The Yemen crisis, unlike the Islamic State crisis, might have impact on the US-Iran talks on the nuclear issue and has already led to an increase in the price of crude; thus it has  global implications.

According to some diplomats from the region based in Delhi, Mr Obama has approached PM Modi to join the alliance against the Islamic State in some form. The same diplomats also believe that the recent visit of the Emir of Qatar also had the same objective. The events in Yemen will surely increase the pressure on India ‘to do something’ to join ‘this common threat’. India had displayed  wisdom in 2003 under Vajpayee's leadership and decided against joining the  coalition against Iraq, even though the Americans had pressed us hard and there was a great deal of support for the idea within our establishment. No doubt, the present NDA dispensation will display the same wisdom.  As one West Asian diplomat from an important country told this writer, it would be best for India not to get dragged into the ‘Middle East mess’. There are some among the strategic community who advocate India walking the talk about India being a major power regionally and globally. India is not such a power nor ought we nourish such ambitions for quite some time. The best option for India, as was mentioned by this writer four years ago, is to remain agile and practise non-alignment in the present context, and confine ourselves to pledging support for a political solution.
Diplomats, UN staff flee Yemen as Houthi fighters target Aden
Gulf Arabs offer Yemeni President support at Egypt summit
Aden, March 28
Saudi Arabia’s navy evacuated dozens of diplomats from Yemen and the United Nations pulled out international staff on Saturday after a third night of Saudi-led air strikes trying to stem advances by Iranian-allied Houthi fighters.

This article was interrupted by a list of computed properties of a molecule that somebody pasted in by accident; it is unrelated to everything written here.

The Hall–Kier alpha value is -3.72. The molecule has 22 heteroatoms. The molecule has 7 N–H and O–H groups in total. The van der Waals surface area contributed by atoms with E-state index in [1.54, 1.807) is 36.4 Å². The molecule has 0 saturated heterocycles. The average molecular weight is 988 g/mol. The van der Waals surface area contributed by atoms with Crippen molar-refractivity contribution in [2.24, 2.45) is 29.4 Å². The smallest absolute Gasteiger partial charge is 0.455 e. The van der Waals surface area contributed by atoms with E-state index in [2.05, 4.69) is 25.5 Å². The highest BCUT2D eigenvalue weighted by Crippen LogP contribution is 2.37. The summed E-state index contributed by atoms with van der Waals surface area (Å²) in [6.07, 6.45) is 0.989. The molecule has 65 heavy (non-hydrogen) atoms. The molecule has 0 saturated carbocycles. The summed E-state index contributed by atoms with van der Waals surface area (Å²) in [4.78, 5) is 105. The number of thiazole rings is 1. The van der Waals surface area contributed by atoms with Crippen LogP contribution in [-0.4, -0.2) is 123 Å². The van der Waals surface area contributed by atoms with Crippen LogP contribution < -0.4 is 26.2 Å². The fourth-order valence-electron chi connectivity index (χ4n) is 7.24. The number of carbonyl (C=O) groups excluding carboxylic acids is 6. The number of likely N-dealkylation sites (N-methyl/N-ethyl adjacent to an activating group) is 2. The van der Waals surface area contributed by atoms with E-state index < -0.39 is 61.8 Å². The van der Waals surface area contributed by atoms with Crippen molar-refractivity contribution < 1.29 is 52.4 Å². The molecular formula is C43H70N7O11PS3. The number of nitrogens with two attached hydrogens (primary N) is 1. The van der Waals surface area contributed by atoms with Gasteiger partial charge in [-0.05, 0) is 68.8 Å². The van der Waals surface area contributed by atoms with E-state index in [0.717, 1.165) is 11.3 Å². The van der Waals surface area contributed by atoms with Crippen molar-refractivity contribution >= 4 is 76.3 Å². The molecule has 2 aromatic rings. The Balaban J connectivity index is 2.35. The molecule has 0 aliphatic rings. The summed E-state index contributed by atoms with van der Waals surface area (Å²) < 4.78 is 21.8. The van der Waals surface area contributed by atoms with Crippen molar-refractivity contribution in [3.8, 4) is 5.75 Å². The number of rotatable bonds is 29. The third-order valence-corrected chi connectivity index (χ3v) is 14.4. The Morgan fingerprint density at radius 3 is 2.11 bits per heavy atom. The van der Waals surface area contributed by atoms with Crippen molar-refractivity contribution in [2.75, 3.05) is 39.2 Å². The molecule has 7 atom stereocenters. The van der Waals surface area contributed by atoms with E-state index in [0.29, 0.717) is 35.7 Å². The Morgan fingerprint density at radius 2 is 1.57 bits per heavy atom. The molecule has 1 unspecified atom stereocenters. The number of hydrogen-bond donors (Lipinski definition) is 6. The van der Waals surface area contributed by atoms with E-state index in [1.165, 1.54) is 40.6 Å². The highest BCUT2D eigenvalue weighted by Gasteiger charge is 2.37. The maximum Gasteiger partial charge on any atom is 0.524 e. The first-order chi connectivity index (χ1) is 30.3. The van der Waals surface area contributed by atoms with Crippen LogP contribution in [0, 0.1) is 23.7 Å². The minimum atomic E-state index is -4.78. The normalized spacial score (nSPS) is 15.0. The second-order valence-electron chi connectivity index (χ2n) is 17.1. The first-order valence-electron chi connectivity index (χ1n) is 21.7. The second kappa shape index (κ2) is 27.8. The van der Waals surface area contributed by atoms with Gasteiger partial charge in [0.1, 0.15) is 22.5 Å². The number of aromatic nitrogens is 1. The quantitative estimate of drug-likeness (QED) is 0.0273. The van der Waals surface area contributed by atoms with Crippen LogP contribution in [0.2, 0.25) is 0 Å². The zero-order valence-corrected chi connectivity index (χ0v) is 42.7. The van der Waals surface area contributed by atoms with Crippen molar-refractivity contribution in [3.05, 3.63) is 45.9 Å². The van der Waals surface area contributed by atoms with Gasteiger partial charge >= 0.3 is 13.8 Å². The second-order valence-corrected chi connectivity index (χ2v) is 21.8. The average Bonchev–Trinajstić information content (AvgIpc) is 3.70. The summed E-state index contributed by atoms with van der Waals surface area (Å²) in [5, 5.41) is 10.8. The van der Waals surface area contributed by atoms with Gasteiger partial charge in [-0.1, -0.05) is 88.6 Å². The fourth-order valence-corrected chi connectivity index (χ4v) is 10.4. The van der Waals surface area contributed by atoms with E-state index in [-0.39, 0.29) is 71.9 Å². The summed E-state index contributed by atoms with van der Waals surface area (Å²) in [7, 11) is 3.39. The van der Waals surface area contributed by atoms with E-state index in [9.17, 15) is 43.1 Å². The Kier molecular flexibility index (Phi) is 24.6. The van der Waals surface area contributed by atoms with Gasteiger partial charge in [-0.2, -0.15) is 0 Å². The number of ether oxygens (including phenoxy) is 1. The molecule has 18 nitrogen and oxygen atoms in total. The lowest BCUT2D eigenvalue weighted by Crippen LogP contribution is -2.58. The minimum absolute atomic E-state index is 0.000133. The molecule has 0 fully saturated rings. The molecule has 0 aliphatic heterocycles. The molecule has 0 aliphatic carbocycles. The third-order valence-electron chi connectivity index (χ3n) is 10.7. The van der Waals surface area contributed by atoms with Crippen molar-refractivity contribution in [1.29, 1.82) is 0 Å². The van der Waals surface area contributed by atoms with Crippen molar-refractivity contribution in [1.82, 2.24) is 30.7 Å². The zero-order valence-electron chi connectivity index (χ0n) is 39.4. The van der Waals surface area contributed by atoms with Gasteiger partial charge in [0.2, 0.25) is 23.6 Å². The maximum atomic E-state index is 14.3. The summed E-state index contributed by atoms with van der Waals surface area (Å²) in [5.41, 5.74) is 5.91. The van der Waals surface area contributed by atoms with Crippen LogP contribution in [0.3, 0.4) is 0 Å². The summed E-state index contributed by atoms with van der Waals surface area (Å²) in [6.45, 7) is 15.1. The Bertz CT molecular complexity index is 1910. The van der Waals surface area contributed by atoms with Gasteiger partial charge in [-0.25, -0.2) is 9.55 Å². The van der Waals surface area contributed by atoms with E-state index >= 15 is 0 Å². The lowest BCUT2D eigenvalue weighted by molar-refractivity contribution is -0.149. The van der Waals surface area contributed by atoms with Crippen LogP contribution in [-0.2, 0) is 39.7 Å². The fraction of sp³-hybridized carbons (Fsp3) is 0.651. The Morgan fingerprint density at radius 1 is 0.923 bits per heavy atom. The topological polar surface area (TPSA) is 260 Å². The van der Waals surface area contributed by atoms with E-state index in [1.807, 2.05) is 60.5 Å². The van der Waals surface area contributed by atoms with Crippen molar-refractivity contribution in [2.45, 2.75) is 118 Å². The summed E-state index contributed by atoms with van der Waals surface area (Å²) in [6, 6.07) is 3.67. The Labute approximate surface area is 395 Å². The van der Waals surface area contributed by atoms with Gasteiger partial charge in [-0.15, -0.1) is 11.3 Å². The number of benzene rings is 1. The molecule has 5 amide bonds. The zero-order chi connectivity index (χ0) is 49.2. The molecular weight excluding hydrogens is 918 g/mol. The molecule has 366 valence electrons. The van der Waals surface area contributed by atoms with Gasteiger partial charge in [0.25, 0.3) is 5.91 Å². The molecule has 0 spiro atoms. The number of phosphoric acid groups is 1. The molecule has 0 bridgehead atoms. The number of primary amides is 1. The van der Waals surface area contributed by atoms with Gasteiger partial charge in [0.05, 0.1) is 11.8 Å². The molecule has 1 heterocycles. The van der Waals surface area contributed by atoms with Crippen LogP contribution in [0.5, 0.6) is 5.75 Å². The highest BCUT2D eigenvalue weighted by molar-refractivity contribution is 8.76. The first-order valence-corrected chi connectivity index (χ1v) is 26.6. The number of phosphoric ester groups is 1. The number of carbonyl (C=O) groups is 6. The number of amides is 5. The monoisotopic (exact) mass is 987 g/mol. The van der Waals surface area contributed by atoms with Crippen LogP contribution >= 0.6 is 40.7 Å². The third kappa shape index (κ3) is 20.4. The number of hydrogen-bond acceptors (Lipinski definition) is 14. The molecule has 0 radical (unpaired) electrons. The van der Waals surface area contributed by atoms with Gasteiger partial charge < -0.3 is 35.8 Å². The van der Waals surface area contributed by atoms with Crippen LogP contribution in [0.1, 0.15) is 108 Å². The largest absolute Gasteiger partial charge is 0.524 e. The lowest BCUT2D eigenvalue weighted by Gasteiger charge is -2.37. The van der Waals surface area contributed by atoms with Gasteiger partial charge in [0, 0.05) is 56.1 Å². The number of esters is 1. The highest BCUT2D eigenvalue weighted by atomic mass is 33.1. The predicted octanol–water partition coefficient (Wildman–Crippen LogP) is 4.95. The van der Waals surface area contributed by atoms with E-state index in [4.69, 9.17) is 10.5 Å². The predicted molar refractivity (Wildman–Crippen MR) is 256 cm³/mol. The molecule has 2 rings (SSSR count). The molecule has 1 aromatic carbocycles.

Residents reported heavy clashes between the Houthis and mainly Sunni tribal fighters in the south of the country, while the Saudi-led air campaign sought to stall a fresh offensive by the Shi’ite Muslim group on Aden from the east.
Riyadh’s intervention, a surprise move from a conservative monarchy better known for flexing its muscle in oil markets than through military might, is planned to last a month but could extend for five or six, a Gulf diplomatic source said.
Dozens of diplomats were shipped out of Aden to the Red Sea port of Jeddah, Saudi television said, escaping the city where President Abd-Rabbu Mansour Hadi had taken refuge until Thursday, when he left for Egypt to shore up Arab support for his crumbling authority.
The director general of Yemen’s Health Ministry, al-Khadher Laswar, said more than 62 people had been killed and 452 wounded in the city since Wednesday. Explosions at the city’s largest ammunition depot on Saturday left at least nine badly wounded, he said.
In the capital Sanaa, which has been under Houthi control since September, more than 100 UN staff were evacuated, a United Nations source said. Airport staff said dozens of other foreigners working for international oil companies and NGOs also flew out to Ethiopia and Djibouti.
Houthi fighters seeking to overthrow the Western- and Saudi-backed Hadi have continued to make gains since the Saudi-led coalition launched air strikes against them on Thursday.
On Friday, the Houthis and allied army units gained their first foothold on Yemen’s Arabian Sea coast by seizing Shaqra, 100 km east of Aden, allowing them to open a new front to march on the south’s main city.
Residents said a Houthi convoy of armoured vehicles, tanks and military trucks heading along the coastal road to Aden from Shaqra was attacked by warplanes before dawn on Saturday, and a number of vehicles were hit.
There was no immediate comment from the Houthis, and no details on any casualties were available.
At the Arab summit in the Egyptian resort of Sharm el-Sheikh, Hadi urged Yemen’s army to protect state institutions and obey the orders of Yemen’s “legitimate leadership”.